More than 1,000 survivors of the Nazi concentration camp Dachau marked the 60th anniversary of their liberation Sunday with US army veterans who threw open the gates.
Recalling the horrors
"This ceremony inevitably stirs up deep emotions in the former prisoners," General Andre Delpech, a French Dachau survivor, told the assembled guests gathered at the former camp under bright spring sunshine. He said Sunday's commemoration would be the last for many of the aging survivors, who he said had attended "so that this memory would not be forgotten or lost to indifference."
The archbishop of the Bavarian state capital Munich, Cardinal Friedrich Wetter, said that "human dignity had been trampled underfoot" at Dachau, which was built in 1933 -- the same year Adolf Hitler rose to power.
Victims of Dachau
On April 29, 1945 -- nine days before the German surrender in World War II -- US soldiers arrived at the Dachau camp northwest of Munich to find a scene of horror. Piles of corpses lay in cattle trucks while starving prisoners were almost too weak to acknowledge their salvation.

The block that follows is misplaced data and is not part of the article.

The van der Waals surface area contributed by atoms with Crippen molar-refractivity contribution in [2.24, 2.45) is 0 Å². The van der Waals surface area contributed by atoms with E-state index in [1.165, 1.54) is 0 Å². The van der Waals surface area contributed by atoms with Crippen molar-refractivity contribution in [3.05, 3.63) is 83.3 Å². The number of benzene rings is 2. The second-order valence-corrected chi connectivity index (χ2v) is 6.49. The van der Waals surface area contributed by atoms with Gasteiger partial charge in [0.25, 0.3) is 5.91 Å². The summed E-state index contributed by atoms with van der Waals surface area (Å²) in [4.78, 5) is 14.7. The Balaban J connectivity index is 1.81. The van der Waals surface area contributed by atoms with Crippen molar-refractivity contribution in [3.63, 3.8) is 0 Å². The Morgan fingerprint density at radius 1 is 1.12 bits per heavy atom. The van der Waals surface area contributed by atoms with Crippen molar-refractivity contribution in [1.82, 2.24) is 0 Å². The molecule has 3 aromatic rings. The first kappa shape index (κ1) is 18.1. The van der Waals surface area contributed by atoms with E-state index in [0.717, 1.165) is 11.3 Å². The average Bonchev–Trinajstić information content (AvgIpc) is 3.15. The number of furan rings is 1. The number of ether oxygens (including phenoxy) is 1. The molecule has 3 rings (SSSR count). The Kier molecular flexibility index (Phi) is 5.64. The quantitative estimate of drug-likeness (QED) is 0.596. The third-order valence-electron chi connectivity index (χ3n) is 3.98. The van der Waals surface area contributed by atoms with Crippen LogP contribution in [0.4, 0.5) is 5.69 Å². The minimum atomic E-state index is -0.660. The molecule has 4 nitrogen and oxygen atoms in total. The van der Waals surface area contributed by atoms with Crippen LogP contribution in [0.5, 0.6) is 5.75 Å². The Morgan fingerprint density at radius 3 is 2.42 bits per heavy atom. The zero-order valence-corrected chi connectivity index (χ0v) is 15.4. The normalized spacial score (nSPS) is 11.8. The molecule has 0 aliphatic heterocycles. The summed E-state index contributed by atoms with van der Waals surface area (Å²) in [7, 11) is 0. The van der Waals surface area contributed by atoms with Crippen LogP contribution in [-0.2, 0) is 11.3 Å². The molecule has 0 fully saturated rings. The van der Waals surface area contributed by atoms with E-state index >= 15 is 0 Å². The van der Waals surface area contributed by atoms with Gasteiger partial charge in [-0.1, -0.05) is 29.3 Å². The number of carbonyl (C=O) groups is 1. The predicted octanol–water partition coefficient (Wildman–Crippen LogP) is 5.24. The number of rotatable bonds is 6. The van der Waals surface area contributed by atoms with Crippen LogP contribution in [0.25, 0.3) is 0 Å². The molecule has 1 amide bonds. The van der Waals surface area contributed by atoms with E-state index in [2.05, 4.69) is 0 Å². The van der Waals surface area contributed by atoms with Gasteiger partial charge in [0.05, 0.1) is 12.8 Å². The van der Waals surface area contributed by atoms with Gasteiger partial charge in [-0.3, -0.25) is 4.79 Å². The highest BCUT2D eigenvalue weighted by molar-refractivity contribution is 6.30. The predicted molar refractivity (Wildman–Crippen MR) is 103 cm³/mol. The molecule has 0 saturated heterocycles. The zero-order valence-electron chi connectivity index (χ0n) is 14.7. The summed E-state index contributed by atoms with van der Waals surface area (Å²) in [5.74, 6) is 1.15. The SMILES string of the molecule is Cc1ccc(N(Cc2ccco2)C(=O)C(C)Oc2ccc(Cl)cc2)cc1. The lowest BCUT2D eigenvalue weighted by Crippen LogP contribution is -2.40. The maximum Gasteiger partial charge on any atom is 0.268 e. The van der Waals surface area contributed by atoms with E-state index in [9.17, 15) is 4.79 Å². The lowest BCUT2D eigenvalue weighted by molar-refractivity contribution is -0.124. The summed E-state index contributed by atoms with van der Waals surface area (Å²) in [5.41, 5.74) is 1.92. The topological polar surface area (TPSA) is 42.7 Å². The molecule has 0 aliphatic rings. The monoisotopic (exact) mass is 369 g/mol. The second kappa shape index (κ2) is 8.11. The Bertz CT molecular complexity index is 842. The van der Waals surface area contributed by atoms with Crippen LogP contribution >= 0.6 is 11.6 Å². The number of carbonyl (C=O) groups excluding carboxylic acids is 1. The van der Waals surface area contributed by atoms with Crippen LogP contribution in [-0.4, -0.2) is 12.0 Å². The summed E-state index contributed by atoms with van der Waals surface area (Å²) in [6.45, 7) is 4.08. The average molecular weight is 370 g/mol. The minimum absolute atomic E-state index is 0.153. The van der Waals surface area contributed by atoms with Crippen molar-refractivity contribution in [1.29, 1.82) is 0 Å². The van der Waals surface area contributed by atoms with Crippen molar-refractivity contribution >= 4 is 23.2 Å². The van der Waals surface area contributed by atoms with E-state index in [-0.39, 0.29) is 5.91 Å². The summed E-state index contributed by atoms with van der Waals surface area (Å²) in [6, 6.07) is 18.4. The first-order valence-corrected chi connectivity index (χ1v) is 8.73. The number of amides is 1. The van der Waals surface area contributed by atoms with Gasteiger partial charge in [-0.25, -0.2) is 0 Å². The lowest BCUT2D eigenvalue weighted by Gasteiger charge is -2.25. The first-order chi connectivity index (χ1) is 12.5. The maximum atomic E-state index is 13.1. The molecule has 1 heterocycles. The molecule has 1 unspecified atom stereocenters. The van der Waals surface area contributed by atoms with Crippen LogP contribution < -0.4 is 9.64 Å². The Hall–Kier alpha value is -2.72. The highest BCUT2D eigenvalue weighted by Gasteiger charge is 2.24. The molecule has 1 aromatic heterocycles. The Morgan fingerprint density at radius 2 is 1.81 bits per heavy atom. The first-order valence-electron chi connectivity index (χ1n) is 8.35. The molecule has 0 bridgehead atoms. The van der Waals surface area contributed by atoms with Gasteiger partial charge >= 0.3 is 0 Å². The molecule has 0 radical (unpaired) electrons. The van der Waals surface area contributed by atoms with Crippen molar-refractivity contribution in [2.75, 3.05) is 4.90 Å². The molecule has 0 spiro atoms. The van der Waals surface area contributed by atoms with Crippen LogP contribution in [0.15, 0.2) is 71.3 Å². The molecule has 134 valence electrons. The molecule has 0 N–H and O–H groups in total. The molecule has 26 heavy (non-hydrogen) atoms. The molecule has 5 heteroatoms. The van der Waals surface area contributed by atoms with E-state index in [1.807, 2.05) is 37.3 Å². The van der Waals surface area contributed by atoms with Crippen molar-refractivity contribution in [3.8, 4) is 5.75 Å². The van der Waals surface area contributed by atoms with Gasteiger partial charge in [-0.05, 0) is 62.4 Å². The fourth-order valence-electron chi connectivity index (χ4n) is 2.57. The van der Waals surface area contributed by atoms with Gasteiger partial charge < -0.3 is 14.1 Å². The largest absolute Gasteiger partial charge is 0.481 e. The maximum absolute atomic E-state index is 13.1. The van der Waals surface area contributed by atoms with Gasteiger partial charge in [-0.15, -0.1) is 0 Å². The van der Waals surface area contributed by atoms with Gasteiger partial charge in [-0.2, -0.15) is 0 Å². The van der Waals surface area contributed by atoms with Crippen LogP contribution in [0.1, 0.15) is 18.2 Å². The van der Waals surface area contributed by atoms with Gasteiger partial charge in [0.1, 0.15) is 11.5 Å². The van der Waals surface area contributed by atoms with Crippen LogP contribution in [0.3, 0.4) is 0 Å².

Between 1933 and 1945, more than 200,000 people from 38 countries and across the religious and political spectrum were held by the Nazis under appalling conditions. At least 30,000 people were killed, starved or died of disease.
Orthodox Jews barred
Sunday's ceremony was marred by complaints by a German-Jewish group that it was held during the Jewish holiday Passover. Jewish law prohibits driving, riding in a car or leaving one's town during the holiday, which ends at sunset Sunday, meaning that several survivors were unable to attend.
A national memorial to the six million Jewish victims of the Nazis is due to open in central Berlin on May 10, two days after the 60th anniversary of Germany's capitulation.